• Difficult task to get China and the West to sit on one table for such an endeavour, he says


KARACHI: Former finance minister Dr Miftah Ismail advised against any kind of debt restructuring, cautioning that such an attempt will have far-reaching repercussions on Pakistan’s economy, already reeling from one of its worst crisis in history.

“The cons outweigh the pros,” Ismail told Business Recorder during an interview in Karachi. “It has taken a while for countries – Sri Lanka, for example – that opted to take this route to complete it. During the first year, Sri Lanka’s GDP shrunk by 10%. If we do this, and it takes 2-3 years, our GDP will shrink.”

Ismail, a two-time finance chief, said Pakistan’s interest payments on dollar-denominated debt are low, and a majority of the loans, due to the nature of their creditors, cannot be restructured.

“Commercial debt, which is not that much, is the only (component) that can be restructured. Then you are locked out of the commercial debt market. How much of a benefit or haircut can you take?”

Ismail’s comments come as talks of debt restructuring gather pace with many analysts recommending effective management of upcoming payments.

Pakistan needs to repay about $3 billion of debt by June, while $4 billion is expected to be rolled over, central bank governor Jameel Ahmad said last week, according to Bloomberg.

Its foreign exchange reserves currently sit at $4.3 billion, courtesy loan inflows of $500 million from Industrial and Commercial Bank of China (ICBC) and $700 million from China Development Bank. Pakistan expects another $800 million from ICBC after it renewed its $1.3-billion facility, which the country had repaid earlier.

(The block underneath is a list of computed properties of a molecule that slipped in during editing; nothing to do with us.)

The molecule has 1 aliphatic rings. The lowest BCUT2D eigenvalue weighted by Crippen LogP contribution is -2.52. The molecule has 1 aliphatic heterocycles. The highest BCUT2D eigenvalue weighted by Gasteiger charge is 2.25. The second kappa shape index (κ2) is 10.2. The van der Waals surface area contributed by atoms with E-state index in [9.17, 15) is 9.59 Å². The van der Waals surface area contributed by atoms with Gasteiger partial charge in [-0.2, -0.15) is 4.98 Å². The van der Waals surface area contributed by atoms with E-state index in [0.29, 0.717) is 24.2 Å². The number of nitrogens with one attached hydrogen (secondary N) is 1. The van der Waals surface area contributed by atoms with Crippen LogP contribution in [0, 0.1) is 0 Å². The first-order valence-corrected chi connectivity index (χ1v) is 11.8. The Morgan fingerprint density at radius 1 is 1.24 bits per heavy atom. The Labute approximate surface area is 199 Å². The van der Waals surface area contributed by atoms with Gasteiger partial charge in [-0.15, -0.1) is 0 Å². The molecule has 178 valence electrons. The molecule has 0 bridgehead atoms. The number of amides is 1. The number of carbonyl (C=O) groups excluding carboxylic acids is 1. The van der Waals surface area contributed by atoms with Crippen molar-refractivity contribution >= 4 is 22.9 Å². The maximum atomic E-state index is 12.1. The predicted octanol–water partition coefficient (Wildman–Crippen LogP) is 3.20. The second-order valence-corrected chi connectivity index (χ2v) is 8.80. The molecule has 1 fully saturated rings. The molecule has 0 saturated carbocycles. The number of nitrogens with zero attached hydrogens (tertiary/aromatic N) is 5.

Still, the import cover is around one month with February’s bill clocking in at $4 billion, according to data available with the Pakistan Bureau of Statistics.

Pakistan’s worries are also compounded by an incessant delay in reviving its bailout programme with the International Monetary Fund (IMF), a facility that has been stalled since November last year. It had not been revived until the filing of this report.

Ismail, the finance minister to successfully negotiate the combined seventh and eighth reviews with the IMF before being unceremoniously removed to make way for Ishaq Dar, said Pakistan has the added worry of getting its creditors that include China and Western institutions on one table.

“How will you get China, the Western countries and their institutions to sit on one table? This is a difficult ask. Already, we are looking to manage China versus the West.”

US State Department Counselor, Derek Chollet, had last month remarked that Washington was concerned about debt owed to China by Pakistan and other countries, saying that it was in talks with Islamabad about the “perils” of a closer relationship with Beijing. Chollet added, however, that Washington would not ask Pakistan to choose between the two major powers.

Since then, relations between China and the US have moved more towards hostility with President Xi Jinping condemning what he branded an American-led “suppression of China”.

“Debt burden in the local currency and interest payments are higher. Haircut in this case is troublesome. It is my considered view that debt restructuring is not the way,” added Ismail.